7

This probably should be a wiki, not entirely sure. Before I begin, the external server that performs scanning is a custom amavis/postfix/fortigate pipeline; it is suggested that any changes work within that environment.


I have enabled reverse lookup rejection for my work's email server, to reduce the inflow of spam being received by management. Yes, this was a management request, no pointy hair jokes please. In this regard, it is very effective, reducing the workload for our scanners by about a factor of 2 or 3. Turning it off is tantamount to professional suicide; please do not suggest abandoning it as a solution.

The problem is rather simple: lots of legitimate senders, either as vendors or customers, outsource or minimally set up their email services. The service providers are looking to turn a buck on the thinnest, smallest provisions possible, so they really don't give two hoots about getting their services fully compliant. That, or the customer/vendor has never heard of reverse lookup and can't be bothered to fix their DNS zone (or in some cases, they don't even control their DNS, which is a topic for another day). This is really a simple fix, they just need to create a reverse lookup record that matches the connecting IP address. It doesn't matter that the hostname or domain name of the server do not match the sender's domain, it only matters that the lookup for the server completes a "round trip" from IP->name->IP.

I don't have all day to chase every single one down and make a phone call, and frankly some of them won't take kindly to being pestered over the phone. But the number of broken servers out there is astounding, and not a month goes by that the "special exception reverse-lookup bypass list" grows with a few new IP addresses.

So the question is what is the best way to notify legitimate senders that their email is basically broken and needs to be fixed, without entirely cheesing them off? Is there some way to automatically notify them, so they get the information they need instead of the bland reject message that they will never bother to read? (I guarantee that 99% of the customers and vendors are non-technical and simply see it as "well it's your email server that's broken")


After some further discussion in chat, I went back to review the configuration file in use, and I think I've found a part of my grief. The following option is being used:

http://www.postfix.org/postconf.5.html#reject_unknown_client_hostname

According to that page, this option has strict requirements, and so I presume as a result, it causes some false positives.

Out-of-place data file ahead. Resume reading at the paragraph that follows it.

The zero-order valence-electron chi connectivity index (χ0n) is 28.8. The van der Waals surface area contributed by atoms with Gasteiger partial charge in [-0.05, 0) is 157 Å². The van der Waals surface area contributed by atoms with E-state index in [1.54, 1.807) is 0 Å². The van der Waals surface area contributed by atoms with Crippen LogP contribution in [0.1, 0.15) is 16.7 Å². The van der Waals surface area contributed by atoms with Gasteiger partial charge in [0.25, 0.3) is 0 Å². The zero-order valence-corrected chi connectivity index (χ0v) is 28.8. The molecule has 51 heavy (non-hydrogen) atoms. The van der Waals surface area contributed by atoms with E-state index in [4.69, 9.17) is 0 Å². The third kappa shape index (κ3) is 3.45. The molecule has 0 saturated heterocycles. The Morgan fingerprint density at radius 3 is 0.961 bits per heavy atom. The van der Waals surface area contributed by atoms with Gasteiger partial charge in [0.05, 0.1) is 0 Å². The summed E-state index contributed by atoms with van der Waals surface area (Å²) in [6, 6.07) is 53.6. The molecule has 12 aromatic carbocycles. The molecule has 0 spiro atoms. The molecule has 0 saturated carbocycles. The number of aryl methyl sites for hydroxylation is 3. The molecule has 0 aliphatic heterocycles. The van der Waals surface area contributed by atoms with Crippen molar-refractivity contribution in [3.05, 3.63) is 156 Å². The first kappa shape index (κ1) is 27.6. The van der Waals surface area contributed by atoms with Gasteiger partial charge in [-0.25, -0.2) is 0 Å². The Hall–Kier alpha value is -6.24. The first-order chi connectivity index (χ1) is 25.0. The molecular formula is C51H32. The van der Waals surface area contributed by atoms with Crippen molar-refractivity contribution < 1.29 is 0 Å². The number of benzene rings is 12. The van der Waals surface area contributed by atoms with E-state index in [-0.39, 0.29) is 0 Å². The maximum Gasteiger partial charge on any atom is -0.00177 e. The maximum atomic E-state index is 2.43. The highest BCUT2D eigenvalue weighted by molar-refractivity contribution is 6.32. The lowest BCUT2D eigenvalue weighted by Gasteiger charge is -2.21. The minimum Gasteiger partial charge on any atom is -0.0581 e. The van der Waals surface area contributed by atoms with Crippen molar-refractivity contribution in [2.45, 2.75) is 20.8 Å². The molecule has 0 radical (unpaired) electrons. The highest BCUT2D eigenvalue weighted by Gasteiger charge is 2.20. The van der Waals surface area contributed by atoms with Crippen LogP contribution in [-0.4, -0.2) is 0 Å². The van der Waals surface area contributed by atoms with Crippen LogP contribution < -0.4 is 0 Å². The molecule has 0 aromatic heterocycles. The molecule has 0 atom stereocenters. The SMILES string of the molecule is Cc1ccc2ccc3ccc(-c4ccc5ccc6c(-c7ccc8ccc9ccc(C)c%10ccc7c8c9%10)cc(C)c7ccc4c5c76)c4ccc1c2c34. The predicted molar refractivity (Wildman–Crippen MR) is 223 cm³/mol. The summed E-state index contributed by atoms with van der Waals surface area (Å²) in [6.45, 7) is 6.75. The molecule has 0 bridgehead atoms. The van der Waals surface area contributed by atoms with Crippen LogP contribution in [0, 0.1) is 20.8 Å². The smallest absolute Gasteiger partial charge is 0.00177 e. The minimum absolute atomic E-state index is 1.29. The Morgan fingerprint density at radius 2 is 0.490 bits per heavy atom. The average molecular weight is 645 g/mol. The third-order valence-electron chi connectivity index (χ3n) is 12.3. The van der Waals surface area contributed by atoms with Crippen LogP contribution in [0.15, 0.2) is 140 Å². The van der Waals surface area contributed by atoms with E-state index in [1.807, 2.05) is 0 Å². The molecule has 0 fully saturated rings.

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    here is a non-authoritative source for those with questions about this process: en.wikipedia.org/wiki/Forward-confirmed_reverse_DNS – Avery Payne Jun 21 '16 at 18:29
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    Anyone who has never heard of reverse lookup shouldn't be operating their own mail server, they should outsource that as well. – Barmar Jun 28 '16 at 18:40
  • There's more to the post, namely that I had it enabled for several years but had to turn it off due to complaints from senders. Only as spam has increased has there been enough "pain" to justify turning it back on, and with a whitelist it's usable, if not practical. For example, people on outlook.com have no idea that they are using a non-compliant service. For that matter, many outsourced services are not compliant. It doesn't take much beyond a correct MX record + reverse ptr, but I have yet to see it done. – Avery Payne Jun 28 '16 at 22:30
  • I just sent a test message from outlook.com. The IP was 65.55.34.82 and it has valid rDNS. – Barmar Jun 29 '16 at 5:06
  • Unfortunately, that's not the case that I was talking about. Mail sending directly from outlook.com isn't the problem, people trying to pass off outlook.com mail servers as their own mail servers by giving them fake names is the problem. – Avery Payne Jun 29 '16 at 15:25
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exim can detect the presence of the A record && absence of the PTR record with ACL and then any action can be performed via routers. $sender_host_name, $host_lookup_failed and $host_lookup_deferred do all the trick.

The problem is that spammers are often use such poorly configured but still legal hosts for submission (ISP's dynamically addressed clients f.e.). So most of notifications will be addressed to the spammers.

The easiest way to avoid useless traffic is to accept such messages, check them against AV/SA/bayes and send notification only if they have passed DATA-checkout.

In terms of exim that mean that only if $sender_host_name is non-empty, $host_lookup_failed = 1 and $spam_score_int is less than threshold, you have to issue the notification. May be content-scanning tolerance should be significantly lowered for those messages.

Unfortunately I'm not familiar with postfix enough to propose an equivalent solution.

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